At the beginning of next month the chaos, excitement and buzz of the English wine harvest will descend on the country's eight or so commercial vineyards. A hot summer last year and a frost-free spring followed by a summer of good sun this year have left the vines with a bumper crop of quality grapes.
Despite the old prejudice that wine from England is as appropriate as an outdoor swimming pool in Stornoway, the arguable climatic shift in recent years towards milder springs and hotter summers has led to a wine industry no longer considered a joke among international producers. Consistent quality is now achievable.
With the country now contributing more than 2 million bottles of wine to the European Union's production total, the EU has been trying to impose its quality control on English producers. France takes its own classification control very seriously but the English system has generally been ignored by producers who have hoped the bureaucracy would fade away and let them get on with improving the product. However, the harvest this year is likely to increase England's small share of the EU market and French producers are known by the British growers to be furious.
At Lamberhurst Vineyards, set in 60 acres of Kent countryside in the Weald near Tunbridge Wells, wine-maker Simon Day is anticipating the coming harvest with relish. Trained at the Three Choirs Vineyards in Gloucestershire and Brown Brothers in Australia, he is one of the few professionals who believe English wine has already rid itself of its "plonk" image.
Six varieties of grapes are grown at Lamberhurst: Seyval blanc, Schonburger, Reichsteiner, Bacchus, Muller Thurgau and Kerner. And this partly explains why the French are so upset. "Seyval blanc, for example, is a hybrid grape," Mr Day said. "It is high-yielding and disease-resistant. The French have tried to grow it and they say it produces only poor-quality wine, but in the English climate it thrives and produces good wine."
Although EU regulations allow Lamberhurst to use the Seyval blanc grape, the French say the crop will simply add to Europe's wine lake by producing more inferior wine. The fact that Lamberhurst has won international wine awards indicates protectionist tendencies from the French rather than genuine concern about over-production.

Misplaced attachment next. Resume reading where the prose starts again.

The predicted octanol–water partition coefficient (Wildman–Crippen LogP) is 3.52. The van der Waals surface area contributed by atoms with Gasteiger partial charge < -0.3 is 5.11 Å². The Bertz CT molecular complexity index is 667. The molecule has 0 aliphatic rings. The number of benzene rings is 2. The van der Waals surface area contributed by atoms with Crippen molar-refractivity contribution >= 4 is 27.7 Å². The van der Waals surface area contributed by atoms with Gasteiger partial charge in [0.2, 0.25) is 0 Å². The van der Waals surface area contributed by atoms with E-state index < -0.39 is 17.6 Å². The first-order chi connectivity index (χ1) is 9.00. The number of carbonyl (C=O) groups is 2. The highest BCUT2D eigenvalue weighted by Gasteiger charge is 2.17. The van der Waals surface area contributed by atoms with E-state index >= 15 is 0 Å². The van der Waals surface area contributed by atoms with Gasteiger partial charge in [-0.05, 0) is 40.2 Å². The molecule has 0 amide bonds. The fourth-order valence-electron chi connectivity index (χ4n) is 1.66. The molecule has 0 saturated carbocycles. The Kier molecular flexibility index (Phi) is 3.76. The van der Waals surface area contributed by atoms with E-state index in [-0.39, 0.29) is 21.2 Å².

Nevertheless, when the French wine industry is worried, the European Commission takes notice. A delegation of inspectors is expected to conduct a new survey of the English wine growers before this year's harvest is in. If the EU imposed a growing ban on certain varieties of weather- resistant grapes, Britain's industry could be killed off. However, it is more likely that the French - as they did with the United States, Australia, New Zealand and now South Africa - will have to learn to live with new competition.
Lamberhurst has been in production since 1972. In the first year it crushed just over 100 tons of grapes. This year's total is up to 600 tons and the harvest is expected to raise production even higher. Last year, Paul Cooper and Derek McMillen - with backgrounds in industry and public relations - became the new owners of Lamberhurst. They have aggressively marketed the Kentish vineyards and now hold large contracts with Sainsbury and Tesco, and are negotiating with Oddbins.
Mr Day said: "At the moment we have just enough to last us but we are running out of wine because the demand is so good." Like a proud father speaking of a gifted child, he recalled the recent visit of a French wine- maker to Kent. "We entertained them at Lamberhurst. I don't think they expected what they drank - it surprised them."
But wine-making is "as much science as art", he added, and "there is always room for improvement". The French are probably hoping for not too much improvement.Reuse content